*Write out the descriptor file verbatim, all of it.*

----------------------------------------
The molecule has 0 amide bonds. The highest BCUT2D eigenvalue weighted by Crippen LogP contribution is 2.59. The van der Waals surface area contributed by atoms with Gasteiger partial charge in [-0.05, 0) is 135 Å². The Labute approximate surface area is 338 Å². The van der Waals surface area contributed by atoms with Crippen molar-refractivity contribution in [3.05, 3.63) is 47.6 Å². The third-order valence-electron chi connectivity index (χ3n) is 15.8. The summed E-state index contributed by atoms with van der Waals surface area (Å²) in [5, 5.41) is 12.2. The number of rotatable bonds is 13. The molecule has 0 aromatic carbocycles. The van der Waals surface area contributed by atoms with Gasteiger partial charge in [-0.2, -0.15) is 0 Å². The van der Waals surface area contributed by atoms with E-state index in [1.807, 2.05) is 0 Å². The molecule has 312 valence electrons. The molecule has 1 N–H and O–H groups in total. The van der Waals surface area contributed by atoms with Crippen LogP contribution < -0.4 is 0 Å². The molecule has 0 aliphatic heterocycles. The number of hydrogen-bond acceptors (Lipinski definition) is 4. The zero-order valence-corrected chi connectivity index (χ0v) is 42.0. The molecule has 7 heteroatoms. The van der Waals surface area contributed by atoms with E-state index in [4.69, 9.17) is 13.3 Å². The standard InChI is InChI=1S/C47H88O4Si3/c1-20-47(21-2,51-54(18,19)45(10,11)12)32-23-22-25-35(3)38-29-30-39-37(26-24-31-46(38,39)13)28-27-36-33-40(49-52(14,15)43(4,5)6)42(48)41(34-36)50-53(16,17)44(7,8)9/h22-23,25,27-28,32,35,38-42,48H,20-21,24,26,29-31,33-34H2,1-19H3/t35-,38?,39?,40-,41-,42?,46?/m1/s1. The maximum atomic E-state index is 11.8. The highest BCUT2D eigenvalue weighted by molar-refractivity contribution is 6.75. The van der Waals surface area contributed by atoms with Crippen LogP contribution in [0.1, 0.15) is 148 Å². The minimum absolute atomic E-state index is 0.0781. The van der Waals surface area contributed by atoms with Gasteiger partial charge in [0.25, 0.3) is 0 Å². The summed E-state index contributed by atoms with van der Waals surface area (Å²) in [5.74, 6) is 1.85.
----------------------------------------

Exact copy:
The molecule has 0 amide bonds. The highest BCUT2D eigenvalue weighted by Crippen LogP contribution is 2.59. The van der Waals surface area contributed by atoms with Gasteiger partial charge in [-0.05, 0) is 135 Å². The Labute approximate surface area is 338 Å². The van der Waals surface area contributed by atoms with Crippen molar-refractivity contribution in [3.05, 3.63) is 47.6 Å². The third-order valence-electron chi connectivity index (χ3n) is 15.8. The summed E-state index contributed by atoms with van der Waals surface area (Å²) in [5, 5.41) is 12.2. The number of rotatable bonds is 13. The molecule has 0 aromatic carbocycles. The van der Waals surface area contributed by atoms with Gasteiger partial charge in [-0.2, -0.15) is 0 Å². The van der Waals surface area contributed by atoms with E-state index in [1.807, 2.05) is 0 Å². The molecule has 312 valence electrons. The molecule has 1 N–H and O–H groups in total. The van der Waals surface area contributed by atoms with Crippen LogP contribution < -0.4 is 0 Å². The molecule has 0 aliphatic heterocycles. The number of hydrogen-bond acceptors (Lipinski definition) is 4. The zero-order valence-corrected chi connectivity index (χ0v) is 42.0. The molecule has 7 heteroatoms. The van der Waals surface area contributed by atoms with E-state index in [4.69, 9.17) is 13.3 Å². The standard InChI is InChI=1S/C47H88O4Si3/c1-20-47(21-2,51-54(18,19)45(10,11)12)32-23-22-25-35(3)38-29-30-39-37(26-24-31-46(38,39)13)28-27-36-33-40(49-52(14,15)43(4,5)6)42(48)41(34-36)50-53(16,17)44(7,8)9/h22-23,25,27-28,32,35,38-42,48H,20-21,24,26,29-31,33-34H2,1-19H3/t35-,38?,39?,40-,41-,42?,46?/m1/s1. The maximum atomic E-state index is 11.8. The highest BCUT2D eigenvalue weighted by molar-refractivity contribution is 6.75. The van der Waals surface area contributed by atoms with Crippen LogP contribution in [0.1, 0.15) is 148 Å². The minimum absolute atomic E-state index is 0.0781. The van der Waals surface area contributed by atoms with Gasteiger partial charge in [0.25, 0.3) is 0 Å². The summed E-state index contributed by atoms with van der Waals surface area (Å²) in [5.74, 6) is 1.85.